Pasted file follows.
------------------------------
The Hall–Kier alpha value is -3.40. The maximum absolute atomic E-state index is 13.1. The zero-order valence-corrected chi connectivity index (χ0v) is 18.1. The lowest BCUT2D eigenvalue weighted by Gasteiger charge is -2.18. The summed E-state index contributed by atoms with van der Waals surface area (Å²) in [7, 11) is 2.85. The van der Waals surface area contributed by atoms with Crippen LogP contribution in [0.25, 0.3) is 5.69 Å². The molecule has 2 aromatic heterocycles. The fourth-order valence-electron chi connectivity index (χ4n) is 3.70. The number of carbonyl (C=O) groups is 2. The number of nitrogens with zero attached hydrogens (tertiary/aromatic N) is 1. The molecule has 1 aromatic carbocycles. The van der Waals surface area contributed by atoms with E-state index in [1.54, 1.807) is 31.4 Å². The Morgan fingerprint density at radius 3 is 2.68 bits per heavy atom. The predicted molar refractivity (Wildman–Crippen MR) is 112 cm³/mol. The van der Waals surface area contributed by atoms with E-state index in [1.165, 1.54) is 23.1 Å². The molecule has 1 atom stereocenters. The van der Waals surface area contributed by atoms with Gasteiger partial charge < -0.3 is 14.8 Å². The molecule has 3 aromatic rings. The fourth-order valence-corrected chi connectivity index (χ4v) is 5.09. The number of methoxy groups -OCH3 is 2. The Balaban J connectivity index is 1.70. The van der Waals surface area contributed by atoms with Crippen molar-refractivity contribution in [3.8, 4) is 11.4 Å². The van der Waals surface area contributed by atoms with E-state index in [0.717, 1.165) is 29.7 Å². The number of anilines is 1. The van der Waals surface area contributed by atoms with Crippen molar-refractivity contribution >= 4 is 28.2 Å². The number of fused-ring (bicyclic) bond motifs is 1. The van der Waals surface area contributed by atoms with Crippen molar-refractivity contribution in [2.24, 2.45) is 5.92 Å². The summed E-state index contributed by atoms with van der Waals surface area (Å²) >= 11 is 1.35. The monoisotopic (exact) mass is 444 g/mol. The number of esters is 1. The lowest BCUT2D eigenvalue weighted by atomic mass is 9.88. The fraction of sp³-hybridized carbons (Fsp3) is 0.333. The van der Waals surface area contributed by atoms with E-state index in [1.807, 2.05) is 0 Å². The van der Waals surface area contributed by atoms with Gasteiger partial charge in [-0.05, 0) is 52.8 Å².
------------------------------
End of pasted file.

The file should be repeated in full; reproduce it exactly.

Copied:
The Hall–Kier alpha value is -3.40. The maximum absolute atomic E-state index is 13.1. The zero-order valence-corrected chi connectivity index (χ0v) is 18.1. The lowest BCUT2D eigenvalue weighted by Gasteiger charge is -2.18. The summed E-state index contributed by atoms with van der Waals surface area (Å²) in [7, 11) is 2.85. The van der Waals surface area contributed by atoms with Crippen LogP contribution in [0.25, 0.3) is 5.69 Å². The molecule has 2 aromatic heterocycles. The fourth-order valence-electron chi connectivity index (χ4n) is 3.70. The number of carbonyl (C=O) groups is 2. The number of nitrogens with zero attached hydrogens (tertiary/aromatic N) is 1. The molecule has 1 aromatic carbocycles. The van der Waals surface area contributed by atoms with E-state index in [1.54, 1.807) is 31.4 Å². The Morgan fingerprint density at radius 3 is 2.68 bits per heavy atom. The predicted molar refractivity (Wildman–Crippen MR) is 112 cm³/mol. The van der Waals surface area contributed by atoms with E-state index in [1.165, 1.54) is 23.1 Å². The molecule has 1 atom stereocenters. The van der Waals surface area contributed by atoms with Gasteiger partial charge < -0.3 is 14.8 Å². The molecule has 3 aromatic rings. The fourth-order valence-corrected chi connectivity index (χ4v) is 5.09. The number of methoxy groups -OCH3 is 2. The Balaban J connectivity index is 1.70. The van der Waals surface area contributed by atoms with Crippen molar-refractivity contribution in [3.8, 4) is 11.4 Å². The van der Waals surface area contributed by atoms with E-state index in [0.717, 1.165) is 29.7 Å². The number of anilines is 1. The van der Waals surface area contributed by atoms with Crippen molar-refractivity contribution >= 4 is 28.2 Å². The number of fused-ring (bicyclic) bond motifs is 1. The van der Waals surface area contributed by atoms with Crippen molar-refractivity contribution in [2.24, 2.45) is 5.92 Å². The summed E-state index contributed by atoms with van der Waals surface area (Å²) >= 11 is 1.35. The monoisotopic (exact) mass is 444 g/mol. The number of esters is 1. The lowest BCUT2D eigenvalue weighted by atomic mass is 9.88. The fraction of sp³-hybridized carbons (Fsp3) is 0.333. The van der Waals surface area contributed by atoms with E-state index in [1.807, 2.05) is 0 Å². The van der Waals surface area contributed by atoms with Gasteiger partial charge in [-0.05, 0) is 52.8 Å².